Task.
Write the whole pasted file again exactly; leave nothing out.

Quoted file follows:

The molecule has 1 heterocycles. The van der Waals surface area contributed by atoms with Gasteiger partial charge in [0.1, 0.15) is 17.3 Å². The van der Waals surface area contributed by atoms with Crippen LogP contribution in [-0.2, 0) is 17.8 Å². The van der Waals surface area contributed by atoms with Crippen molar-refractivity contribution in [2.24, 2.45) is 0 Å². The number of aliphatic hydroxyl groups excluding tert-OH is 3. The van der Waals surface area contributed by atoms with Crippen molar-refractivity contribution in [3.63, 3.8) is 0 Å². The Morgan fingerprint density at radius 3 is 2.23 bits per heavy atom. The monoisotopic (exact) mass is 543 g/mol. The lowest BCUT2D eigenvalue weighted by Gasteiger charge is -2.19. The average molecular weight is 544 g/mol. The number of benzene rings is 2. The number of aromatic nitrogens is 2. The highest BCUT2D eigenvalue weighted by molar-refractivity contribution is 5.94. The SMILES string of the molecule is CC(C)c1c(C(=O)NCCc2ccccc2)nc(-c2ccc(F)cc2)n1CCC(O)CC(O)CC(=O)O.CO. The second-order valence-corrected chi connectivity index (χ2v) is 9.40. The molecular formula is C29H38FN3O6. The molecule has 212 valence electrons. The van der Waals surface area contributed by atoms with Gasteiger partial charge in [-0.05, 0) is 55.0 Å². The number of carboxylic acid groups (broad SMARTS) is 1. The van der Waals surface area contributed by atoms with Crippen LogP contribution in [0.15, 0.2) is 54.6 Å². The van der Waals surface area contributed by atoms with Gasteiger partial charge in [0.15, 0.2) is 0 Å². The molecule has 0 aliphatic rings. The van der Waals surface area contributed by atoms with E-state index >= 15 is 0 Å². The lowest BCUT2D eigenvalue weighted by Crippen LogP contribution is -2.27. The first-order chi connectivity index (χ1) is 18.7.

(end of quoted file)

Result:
The molecule has 1 heterocycles. The van der Waals surface area contributed by atoms with Gasteiger partial charge in [0.1, 0.15) is 17.3 Å². The van der Waals surface area contributed by atoms with Crippen LogP contribution in [-0.2, 0) is 17.8 Å². The van der Waals surface area contributed by atoms with Crippen molar-refractivity contribution in [2.24, 2.45) is 0 Å². The number of aliphatic hydroxyl groups excluding tert-OH is 3. The van der Waals surface area contributed by atoms with Crippen molar-refractivity contribution in [3.63, 3.8) is 0 Å². The Morgan fingerprint density at radius 3 is 2.23 bits per heavy atom. The monoisotopic (exact) mass is 543 g/mol. The lowest BCUT2D eigenvalue weighted by Gasteiger charge is -2.19. The average molecular weight is 544 g/mol. The number of benzene rings is 2. The number of aromatic nitrogens is 2. The highest BCUT2D eigenvalue weighted by molar-refractivity contribution is 5.94. The SMILES string of the molecule is CC(C)c1c(C(=O)NCCc2ccccc2)nc(-c2ccc(F)cc2)n1CCC(O)CC(O)CC(=O)O.CO. The second-order valence-corrected chi connectivity index (χ2v) is 9.40. The molecular formula is C29H38FN3O6. The molecule has 212 valence electrons. The van der Waals surface area contributed by atoms with Gasteiger partial charge in [-0.05, 0) is 55.0 Å². The number of carboxylic acid groups (broad SMARTS) is 1. The van der Waals surface area contributed by atoms with Crippen LogP contribution in [0.15, 0.2) is 54.6 Å². The van der Waals surface area contributed by atoms with Gasteiger partial charge in [0.15, 0.2) is 0 Å². The molecule has 0 aliphatic rings. The van der Waals surface area contributed by atoms with E-state index >= 15 is 0 Å². The lowest BCUT2D eigenvalue weighted by Crippen LogP contribution is -2.27. The first-order chi connectivity index (χ1) is 18.7.